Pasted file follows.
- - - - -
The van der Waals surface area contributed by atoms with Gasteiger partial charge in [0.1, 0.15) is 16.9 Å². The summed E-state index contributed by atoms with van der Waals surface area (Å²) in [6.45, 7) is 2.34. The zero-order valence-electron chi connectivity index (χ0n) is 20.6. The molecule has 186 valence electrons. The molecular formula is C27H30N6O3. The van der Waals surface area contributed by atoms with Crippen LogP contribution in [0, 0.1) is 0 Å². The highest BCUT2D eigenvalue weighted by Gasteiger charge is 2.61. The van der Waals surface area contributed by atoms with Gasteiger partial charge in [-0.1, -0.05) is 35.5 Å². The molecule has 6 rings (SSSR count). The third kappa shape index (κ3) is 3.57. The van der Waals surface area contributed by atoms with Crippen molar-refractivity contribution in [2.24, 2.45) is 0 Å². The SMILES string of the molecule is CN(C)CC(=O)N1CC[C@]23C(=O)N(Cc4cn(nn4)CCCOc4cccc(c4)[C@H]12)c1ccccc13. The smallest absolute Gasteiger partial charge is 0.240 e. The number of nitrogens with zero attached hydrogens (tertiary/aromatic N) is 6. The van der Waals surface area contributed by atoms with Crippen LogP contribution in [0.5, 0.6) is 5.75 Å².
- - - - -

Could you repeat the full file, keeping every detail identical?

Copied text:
The van der Waals surface area contributed by atoms with Gasteiger partial charge in [0.1, 0.15) is 16.9 Å². The summed E-state index contributed by atoms with van der Waals surface area (Å²) in [6.45, 7) is 2.34. The zero-order valence-electron chi connectivity index (χ0n) is 20.6. The molecule has 186 valence electrons. The molecular formula is C27H30N6O3. The van der Waals surface area contributed by atoms with Crippen LogP contribution in [0, 0.1) is 0 Å². The highest BCUT2D eigenvalue weighted by Gasteiger charge is 2.61. The van der Waals surface area contributed by atoms with Gasteiger partial charge in [-0.1, -0.05) is 35.5 Å². The molecule has 6 rings (SSSR count). The third kappa shape index (κ3) is 3.57. The van der Waals surface area contributed by atoms with Crippen molar-refractivity contribution in [2.24, 2.45) is 0 Å². The SMILES string of the molecule is CN(C)CC(=O)N1CC[C@]23C(=O)N(Cc4cn(nn4)CCCOc4cccc(c4)[C@H]12)c1ccccc13. The smallest absolute Gasteiger partial charge is 0.240 e. The number of nitrogens with zero attached hydrogens (tertiary/aromatic N) is 6. The van der Waals surface area contributed by atoms with Crippen LogP contribution in [0.5, 0.6) is 5.75 Å².